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Trauma - a monologue Trauma - a monologue
by David Sparenberg
2018-08-12 08:34:35
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If a stranger decides to come up to you and take off your hand (and they have the power), it is done.  Your hand is taken!

If a stranger decides to take off your arm (and there is nothing preventing this brutal act of violence)—that’s it!  Your arm is gone.

trauma01_400Now you are missing a hand and an arm.  And the same goes for one of your feet and one of your legs.  Like that—pow!  Horror and convulsive shock and you become one legged and one footed.

What is heroic about this bloody dismemberment?  What freedom has been defended behind the cruel attack?  What cause justifies this sacrifice?

Now if someone unknown to you, another human being, a stranger, an enemy, comes and divides you in half; your body in half and with your body your head, with your head your face; a monstrous transformation: you are made half of who and what and how you were.

You go to a mirror.  You stare at the glass.  What butchery!  What atrocity!  You want to scream.  Before you—there you are, or what remains.  Only… Only…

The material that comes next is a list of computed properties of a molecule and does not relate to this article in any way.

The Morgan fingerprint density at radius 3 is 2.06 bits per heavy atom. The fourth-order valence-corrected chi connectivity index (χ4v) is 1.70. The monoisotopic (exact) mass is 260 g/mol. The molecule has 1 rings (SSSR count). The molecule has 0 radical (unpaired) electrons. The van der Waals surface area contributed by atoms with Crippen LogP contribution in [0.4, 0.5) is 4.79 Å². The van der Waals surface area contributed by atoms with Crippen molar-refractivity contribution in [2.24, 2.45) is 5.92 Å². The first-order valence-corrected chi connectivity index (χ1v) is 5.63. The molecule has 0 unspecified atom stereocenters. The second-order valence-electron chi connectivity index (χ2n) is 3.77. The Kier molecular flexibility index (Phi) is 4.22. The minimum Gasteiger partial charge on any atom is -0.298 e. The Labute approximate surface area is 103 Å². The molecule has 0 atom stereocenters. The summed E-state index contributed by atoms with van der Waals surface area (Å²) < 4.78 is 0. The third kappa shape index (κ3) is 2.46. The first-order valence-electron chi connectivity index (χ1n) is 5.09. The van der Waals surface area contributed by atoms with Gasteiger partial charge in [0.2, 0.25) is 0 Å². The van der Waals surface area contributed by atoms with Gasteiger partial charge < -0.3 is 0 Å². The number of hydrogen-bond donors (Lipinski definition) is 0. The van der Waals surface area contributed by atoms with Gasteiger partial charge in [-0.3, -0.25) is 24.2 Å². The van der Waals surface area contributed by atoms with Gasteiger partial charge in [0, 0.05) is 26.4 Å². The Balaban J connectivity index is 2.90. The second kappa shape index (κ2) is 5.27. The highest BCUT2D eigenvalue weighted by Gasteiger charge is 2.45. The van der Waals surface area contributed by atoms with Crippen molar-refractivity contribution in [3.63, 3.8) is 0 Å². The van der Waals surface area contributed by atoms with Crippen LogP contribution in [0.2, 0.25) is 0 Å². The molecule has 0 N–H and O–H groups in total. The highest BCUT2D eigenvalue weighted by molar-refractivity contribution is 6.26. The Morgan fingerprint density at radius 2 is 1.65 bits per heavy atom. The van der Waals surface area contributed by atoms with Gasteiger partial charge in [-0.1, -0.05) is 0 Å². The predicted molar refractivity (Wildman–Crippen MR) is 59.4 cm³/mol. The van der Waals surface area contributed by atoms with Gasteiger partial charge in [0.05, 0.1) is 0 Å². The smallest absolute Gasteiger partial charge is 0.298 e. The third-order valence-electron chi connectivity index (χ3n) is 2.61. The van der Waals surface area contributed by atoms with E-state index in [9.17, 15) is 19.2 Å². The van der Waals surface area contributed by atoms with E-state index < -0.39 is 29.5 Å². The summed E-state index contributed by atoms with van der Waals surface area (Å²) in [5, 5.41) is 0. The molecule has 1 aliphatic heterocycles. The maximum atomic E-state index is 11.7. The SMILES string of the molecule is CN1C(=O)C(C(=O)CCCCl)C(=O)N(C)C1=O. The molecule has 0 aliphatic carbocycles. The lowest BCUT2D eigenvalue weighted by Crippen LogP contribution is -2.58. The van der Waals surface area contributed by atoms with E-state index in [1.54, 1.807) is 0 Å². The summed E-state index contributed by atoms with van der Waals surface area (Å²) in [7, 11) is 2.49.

The remaining half of your body is on the right side of the image.  The remaining half of your head and face are reflected on the left.

The right half of you body is really a headless, limbless torso, mocking the broken statues of antiquity.  Not even a torso, more of a stump, without head, without face, without arms and hands, without legs and feet.

On the opposite side of the mirror image, approximate but disconnected, is half a traumatized head with half a distorted, dehumanized, face.  The one remaining arm and hand hang senselessly in space, with the one remaining leg and foot dangling below.

It horrifies!  The horror of the crime scene overwhelms your senses.  Is this what life is?  How did you get here?  How and why?  Why you and not another?  Why you and not your neighbor? Your divided brain sputters.

You look at who or whatever is looking at you and recite: Humpty Dumpty sat on a wall/Humpty Dumpty had a great fall.  But you must be asking, the same as I am asking you now: How does a survivor put the puzzle pieces back together once the puzzle has lost its original design? 

All the kings’ horses, the staff comes in reading from chart, and all the kings’ men… Clueless.  Darkness has sound.  That sound echoes through a tunnel: “light at the end” is an illusion.


Check David Sparenberg's NEW BOOK
THE GREEN TROUBADOUR A Source Book of Performance Ecosophy
is online now and you can download for FREE HERE!



David Sparenberg has also 2 more Books in the Ovi Bookshelves,
"Life in the Age of Extinctions volume 2 – Threshold"
Download for FREE HERE!





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